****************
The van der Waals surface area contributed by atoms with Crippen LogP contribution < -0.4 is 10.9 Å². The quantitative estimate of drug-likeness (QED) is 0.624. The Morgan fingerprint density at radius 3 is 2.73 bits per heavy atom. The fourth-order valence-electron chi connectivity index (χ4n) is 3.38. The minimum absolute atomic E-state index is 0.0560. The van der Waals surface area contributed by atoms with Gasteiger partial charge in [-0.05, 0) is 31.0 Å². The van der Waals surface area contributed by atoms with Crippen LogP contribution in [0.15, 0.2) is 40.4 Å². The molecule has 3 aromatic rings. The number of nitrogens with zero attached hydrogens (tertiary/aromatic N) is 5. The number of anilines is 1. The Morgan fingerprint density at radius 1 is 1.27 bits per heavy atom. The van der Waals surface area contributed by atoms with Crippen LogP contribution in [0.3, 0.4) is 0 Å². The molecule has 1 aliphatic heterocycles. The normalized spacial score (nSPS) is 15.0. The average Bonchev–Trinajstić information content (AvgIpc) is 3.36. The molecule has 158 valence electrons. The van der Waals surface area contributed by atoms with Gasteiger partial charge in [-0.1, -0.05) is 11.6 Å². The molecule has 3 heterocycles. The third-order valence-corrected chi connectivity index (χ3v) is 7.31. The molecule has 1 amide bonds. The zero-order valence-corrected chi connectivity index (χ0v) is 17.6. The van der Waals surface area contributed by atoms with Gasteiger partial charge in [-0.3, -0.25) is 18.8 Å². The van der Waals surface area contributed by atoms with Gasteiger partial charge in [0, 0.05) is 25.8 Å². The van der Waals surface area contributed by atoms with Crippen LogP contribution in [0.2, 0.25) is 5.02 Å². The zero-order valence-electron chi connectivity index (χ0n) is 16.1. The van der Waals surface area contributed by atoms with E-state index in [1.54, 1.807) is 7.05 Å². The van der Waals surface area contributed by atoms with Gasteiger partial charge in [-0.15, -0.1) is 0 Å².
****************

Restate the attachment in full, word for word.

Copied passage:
The van der Waals surface area contributed by atoms with Crippen LogP contribution < -0.4 is 10.9 Å². The quantitative estimate of drug-likeness (QED) is 0.624. The Morgan fingerprint density at radius 3 is 2.73 bits per heavy atom. The fourth-order valence-electron chi connectivity index (χ4n) is 3.38. The minimum absolute atomic E-state index is 0.0560. The van der Waals surface area contributed by atoms with Gasteiger partial charge in [-0.05, 0) is 31.0 Å². The van der Waals surface area contributed by atoms with Crippen LogP contribution in [0.15, 0.2) is 40.4 Å². The molecule has 3 aromatic rings. The number of nitrogens with zero attached hydrogens (tertiary/aromatic N) is 5. The number of anilines is 1. The Morgan fingerprint density at radius 1 is 1.27 bits per heavy atom. The van der Waals surface area contributed by atoms with Crippen LogP contribution in [0.3, 0.4) is 0 Å². The molecule has 1 aliphatic heterocycles. The normalized spacial score (nSPS) is 15.0. The average Bonchev–Trinajstić information content (AvgIpc) is 3.36. The molecule has 158 valence electrons. The van der Waals surface area contributed by atoms with Gasteiger partial charge in [-0.1, -0.05) is 11.6 Å². The molecule has 3 heterocycles. The third-order valence-corrected chi connectivity index (χ3v) is 7.31. The molecule has 1 amide bonds. The zero-order valence-corrected chi connectivity index (χ0v) is 17.6. The van der Waals surface area contributed by atoms with Gasteiger partial charge in [-0.3, -0.25) is 18.8 Å². The van der Waals surface area contributed by atoms with Gasteiger partial charge in [0, 0.05) is 25.8 Å². The van der Waals surface area contributed by atoms with Crippen LogP contribution in [0.2, 0.25) is 5.02 Å². The zero-order valence-electron chi connectivity index (χ0n) is 16.1. The van der Waals surface area contributed by atoms with E-state index in [1.54, 1.807) is 7.05 Å². The van der Waals surface area contributed by atoms with Gasteiger partial charge in [-0.15, -0.1) is 0 Å².